Under a new strategy set to be adopted by the Nigerian Communications Commission (NCC) and the Federal Ministry of Communications Technology, the state is aiming to see broadband speeds increase five-fold by 2017, according to AllAfrica. Citing minister of communications technology Omobola Johnson, the report claims that a new national broadband strategy and roadmap is being developed, with Mrs Johnson stating that effective and independent regulation, equal and open access, and infrastructure sharing delivered through complementary technologies such as fibre-optics, wireless and satellite would be pursued. The minister meanwhile has noted that a fibre-to-the-x (FTTx) model will be utilised to deploy broadband infrastructure, while funding strategies will reportedly concentrate on long-term and low-cost funds, direct government intervention, public-private partnership initiatives and foreign direct investment. With pricing and availability noted as being critical to achieving universal broadband access, particularly in rural regions, the state is also expected to set up a presidential committee on broadband deployment. The state’s proposals are understood to have been supported by the secretary general of the International Telecommunications Union (ITU), Dr. Hammadoun Toure, who has called for the establishment of transparent and effective regulatory framework and policy for broadband development in Nigeria.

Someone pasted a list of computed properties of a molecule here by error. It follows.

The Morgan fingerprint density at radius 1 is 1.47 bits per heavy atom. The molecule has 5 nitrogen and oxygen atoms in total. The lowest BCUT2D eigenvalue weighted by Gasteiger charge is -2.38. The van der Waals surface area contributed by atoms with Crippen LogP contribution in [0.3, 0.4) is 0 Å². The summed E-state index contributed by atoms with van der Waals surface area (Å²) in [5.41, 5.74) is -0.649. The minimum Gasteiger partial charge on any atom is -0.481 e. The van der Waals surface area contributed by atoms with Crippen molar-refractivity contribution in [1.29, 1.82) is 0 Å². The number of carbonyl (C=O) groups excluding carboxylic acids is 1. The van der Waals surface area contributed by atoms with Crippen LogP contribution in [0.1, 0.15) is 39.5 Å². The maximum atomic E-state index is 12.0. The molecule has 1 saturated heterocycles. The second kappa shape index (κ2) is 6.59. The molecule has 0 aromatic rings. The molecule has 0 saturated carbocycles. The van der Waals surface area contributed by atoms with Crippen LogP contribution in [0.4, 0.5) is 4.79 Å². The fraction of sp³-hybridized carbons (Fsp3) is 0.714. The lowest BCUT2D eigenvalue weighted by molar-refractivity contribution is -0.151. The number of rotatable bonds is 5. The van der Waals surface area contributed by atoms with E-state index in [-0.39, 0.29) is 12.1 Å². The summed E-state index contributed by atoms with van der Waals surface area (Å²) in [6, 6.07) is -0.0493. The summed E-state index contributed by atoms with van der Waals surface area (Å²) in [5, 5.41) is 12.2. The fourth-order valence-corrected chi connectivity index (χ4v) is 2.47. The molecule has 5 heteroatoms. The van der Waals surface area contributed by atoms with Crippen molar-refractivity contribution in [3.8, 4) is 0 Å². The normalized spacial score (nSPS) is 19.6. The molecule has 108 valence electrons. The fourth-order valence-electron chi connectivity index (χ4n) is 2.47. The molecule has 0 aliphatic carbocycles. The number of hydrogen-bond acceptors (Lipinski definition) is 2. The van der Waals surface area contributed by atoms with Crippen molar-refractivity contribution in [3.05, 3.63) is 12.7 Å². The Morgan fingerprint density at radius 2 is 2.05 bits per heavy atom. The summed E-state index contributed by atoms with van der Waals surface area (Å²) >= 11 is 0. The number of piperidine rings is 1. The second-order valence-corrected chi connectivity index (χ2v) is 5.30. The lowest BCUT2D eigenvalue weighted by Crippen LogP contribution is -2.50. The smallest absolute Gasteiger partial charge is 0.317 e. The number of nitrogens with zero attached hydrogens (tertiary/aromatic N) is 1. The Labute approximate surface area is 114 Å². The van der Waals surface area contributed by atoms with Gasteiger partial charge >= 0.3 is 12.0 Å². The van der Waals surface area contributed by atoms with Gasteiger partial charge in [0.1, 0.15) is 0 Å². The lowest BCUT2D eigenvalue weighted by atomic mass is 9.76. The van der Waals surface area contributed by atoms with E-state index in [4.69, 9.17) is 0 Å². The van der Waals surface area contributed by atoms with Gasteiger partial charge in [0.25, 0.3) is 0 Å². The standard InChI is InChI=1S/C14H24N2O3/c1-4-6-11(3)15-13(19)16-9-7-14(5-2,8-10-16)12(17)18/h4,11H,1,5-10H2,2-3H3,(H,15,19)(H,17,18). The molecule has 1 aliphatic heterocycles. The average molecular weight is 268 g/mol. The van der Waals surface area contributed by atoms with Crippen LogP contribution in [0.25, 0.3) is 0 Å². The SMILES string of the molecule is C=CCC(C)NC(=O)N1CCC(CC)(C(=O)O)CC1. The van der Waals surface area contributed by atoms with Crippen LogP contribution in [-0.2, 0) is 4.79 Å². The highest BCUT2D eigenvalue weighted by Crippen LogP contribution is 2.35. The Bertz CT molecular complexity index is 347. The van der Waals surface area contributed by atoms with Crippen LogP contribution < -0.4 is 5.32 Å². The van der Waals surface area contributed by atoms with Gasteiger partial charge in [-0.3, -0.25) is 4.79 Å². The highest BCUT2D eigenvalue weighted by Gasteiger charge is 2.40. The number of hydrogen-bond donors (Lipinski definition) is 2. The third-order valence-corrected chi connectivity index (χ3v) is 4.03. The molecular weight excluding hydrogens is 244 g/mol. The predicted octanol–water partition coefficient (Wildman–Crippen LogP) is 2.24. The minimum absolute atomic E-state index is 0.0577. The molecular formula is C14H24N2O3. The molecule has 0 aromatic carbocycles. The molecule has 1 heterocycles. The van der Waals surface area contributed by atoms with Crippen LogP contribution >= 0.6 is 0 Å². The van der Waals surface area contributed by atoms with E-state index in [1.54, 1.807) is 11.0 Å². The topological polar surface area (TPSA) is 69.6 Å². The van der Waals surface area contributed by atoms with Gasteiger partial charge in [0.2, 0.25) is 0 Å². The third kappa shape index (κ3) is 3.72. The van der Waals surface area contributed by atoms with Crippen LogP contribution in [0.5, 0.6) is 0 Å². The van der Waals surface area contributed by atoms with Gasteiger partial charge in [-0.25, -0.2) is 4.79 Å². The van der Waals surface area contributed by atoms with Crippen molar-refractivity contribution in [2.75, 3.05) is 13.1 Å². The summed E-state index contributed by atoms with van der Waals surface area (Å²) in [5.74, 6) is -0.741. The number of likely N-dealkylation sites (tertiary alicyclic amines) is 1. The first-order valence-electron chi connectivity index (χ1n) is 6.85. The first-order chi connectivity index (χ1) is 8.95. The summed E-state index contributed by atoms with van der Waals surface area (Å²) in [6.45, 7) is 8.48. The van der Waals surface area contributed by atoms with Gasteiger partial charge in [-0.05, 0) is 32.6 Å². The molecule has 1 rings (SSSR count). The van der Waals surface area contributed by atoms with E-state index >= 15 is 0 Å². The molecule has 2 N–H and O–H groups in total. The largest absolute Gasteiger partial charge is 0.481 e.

The report also notes that, following the Nigerian Broadband Forum held in Lagos at the end of last month, stakeholders have called on the government to: facilitate access to low cost funding and financing of a long-term broadband deployment loan facility by the commercial banks; deploy digital online services in at least 20 government ministries by first quarter 2013; and issue new telecoms licences.